By Tyler Falk
Posting in Cities
With 7 billion of us now inhabiting the Earth and more than half of them living in urban areas, the challenge continues to be: how can we accommodate our growing population in an urbanized world. Density and smart urban planning might be the answer.
With 7 billion of us now inhabiting the Earth and more than half of them living in urban areas, the challenge continues to be: how can we accommodate our growing population in an urbanized world?
One solution to that challenge might come in the form of greater urban density. Because while some believe 7 billion represents an overcrowded planet, the blog Per Square Mile shows that we're far from too dense. Theoretically, all 7 billion of us could easily fit in a Texas-sized city that is as dense as New York City. See the infographic below:
While it's not realistic that we will all move to one mega city, the reality is that the next 2 billion that join us on Earth will be living in cities. So how we build our cities will have a major impact on how we use our resources. But in rich, low-density countries like the U.S. will America's willingly move into more dense living situations? One company is betting they will, NPR reports:
ZETA Communities builds modular homes here. Project manager Scott Wade says they're not like "stick-built" homes — "stick-built meaning they build it one piece at a time," Wade says, "whereas we build it an assembly at a time."
ZETA founder and President Naomi Porat sees cities as her company's big market.
"The population all around the world is moving toward the cities," says the former real estate executive. "Land is a vital resource, there's not a lot remaining, so we need to think about creative ways to use space."
But just because we're mostly living in urban areas doesn't mean we're all living in greater density, the latest U.N. report on population reminds us.
Hania Zlotnik, the director of the Population Division of the United Nations Department of Economic and Social Affairs cautions against assuming too easy a definition because governments and urban areas themselves define “city” in numerous ways and their boundaries can shift, sometimes for political, demographic or economic reasons. Metropolitan areas spreading over large territory are absorbing or overtaking compact cities.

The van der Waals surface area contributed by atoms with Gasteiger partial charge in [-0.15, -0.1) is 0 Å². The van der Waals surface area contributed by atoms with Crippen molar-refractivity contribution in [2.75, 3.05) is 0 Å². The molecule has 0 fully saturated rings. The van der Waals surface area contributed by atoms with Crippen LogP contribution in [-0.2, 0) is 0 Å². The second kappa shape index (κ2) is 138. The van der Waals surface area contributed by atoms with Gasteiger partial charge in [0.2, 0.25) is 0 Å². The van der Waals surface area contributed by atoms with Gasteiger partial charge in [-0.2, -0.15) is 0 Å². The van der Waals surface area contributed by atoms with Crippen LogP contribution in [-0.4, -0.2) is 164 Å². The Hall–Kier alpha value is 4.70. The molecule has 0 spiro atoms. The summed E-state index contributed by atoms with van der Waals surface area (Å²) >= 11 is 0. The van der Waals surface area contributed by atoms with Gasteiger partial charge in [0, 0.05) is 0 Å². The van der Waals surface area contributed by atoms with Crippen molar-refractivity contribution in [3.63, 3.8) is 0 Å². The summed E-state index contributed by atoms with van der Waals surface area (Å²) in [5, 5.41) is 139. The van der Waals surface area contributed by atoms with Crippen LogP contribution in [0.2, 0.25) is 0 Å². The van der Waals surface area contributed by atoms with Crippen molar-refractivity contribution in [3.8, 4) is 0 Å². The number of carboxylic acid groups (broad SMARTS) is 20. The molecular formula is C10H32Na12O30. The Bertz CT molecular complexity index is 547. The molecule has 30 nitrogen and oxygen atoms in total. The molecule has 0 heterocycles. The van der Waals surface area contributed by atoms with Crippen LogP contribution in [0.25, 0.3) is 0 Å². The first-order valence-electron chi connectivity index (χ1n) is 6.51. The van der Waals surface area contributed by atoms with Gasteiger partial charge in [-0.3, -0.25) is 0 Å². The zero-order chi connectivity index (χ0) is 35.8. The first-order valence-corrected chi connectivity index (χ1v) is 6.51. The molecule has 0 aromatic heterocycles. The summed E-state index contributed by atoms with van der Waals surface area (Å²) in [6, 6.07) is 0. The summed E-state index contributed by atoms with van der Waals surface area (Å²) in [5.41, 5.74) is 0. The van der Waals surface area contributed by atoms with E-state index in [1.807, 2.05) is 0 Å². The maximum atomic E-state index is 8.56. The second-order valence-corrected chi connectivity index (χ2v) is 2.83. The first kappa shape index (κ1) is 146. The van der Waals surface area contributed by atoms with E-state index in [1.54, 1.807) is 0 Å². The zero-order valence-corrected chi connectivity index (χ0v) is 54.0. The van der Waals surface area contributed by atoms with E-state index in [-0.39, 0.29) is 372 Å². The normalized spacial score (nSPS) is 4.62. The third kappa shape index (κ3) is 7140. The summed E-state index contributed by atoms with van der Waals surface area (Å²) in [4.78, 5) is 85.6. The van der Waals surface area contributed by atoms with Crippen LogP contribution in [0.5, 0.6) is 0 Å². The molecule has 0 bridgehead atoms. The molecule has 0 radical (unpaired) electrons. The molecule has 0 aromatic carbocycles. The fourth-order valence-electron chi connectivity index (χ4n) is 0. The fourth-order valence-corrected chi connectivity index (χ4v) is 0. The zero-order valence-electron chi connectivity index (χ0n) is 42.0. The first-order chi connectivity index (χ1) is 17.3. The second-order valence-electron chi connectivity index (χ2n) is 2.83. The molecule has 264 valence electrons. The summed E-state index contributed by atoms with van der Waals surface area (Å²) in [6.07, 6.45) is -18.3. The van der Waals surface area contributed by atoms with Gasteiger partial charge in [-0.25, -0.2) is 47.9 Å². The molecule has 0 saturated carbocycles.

The report continues by advocating for smarter development in our cities:
Without planning, cities can grow absent-mindedly, spread over every available empty space and overrun the ability of public services, where they exist, to meet demands or cope with the growth of slums. Property developers, corporations, migrant workers, government bureaucracies, and public institutions seeking room to expand all play roles in the growth, reshaping or, lately in a number of countries, contraction of cities. While many cities face overwhelming challenges, others have the potential to bring the benefits of urban life to their residents.
While we won't crowd into one big city someday, making our cities more dense and efficient will be essential for all of us, 7 billion and counting.
Image: Courtesy of Per Square Mile
Nov 1, 2011
I've notiticed that no one seems to be considering the psychological impact of this "dense living." Remember when small cities existed and no one needed to lock their doors? Yes, that time really did exist. The greater the population, the more our social structure is affected with stress levels dramatically increasing and safety decreasing. The psychological impact, as well as the other consequences mentioned, will be devastating. We need population increase to keep the economy (and ego's) thriving, yet cannot even handle the people who are here now. Luckily, virtual reality will save the day with my ideal environment and mate just a headset away. Whew.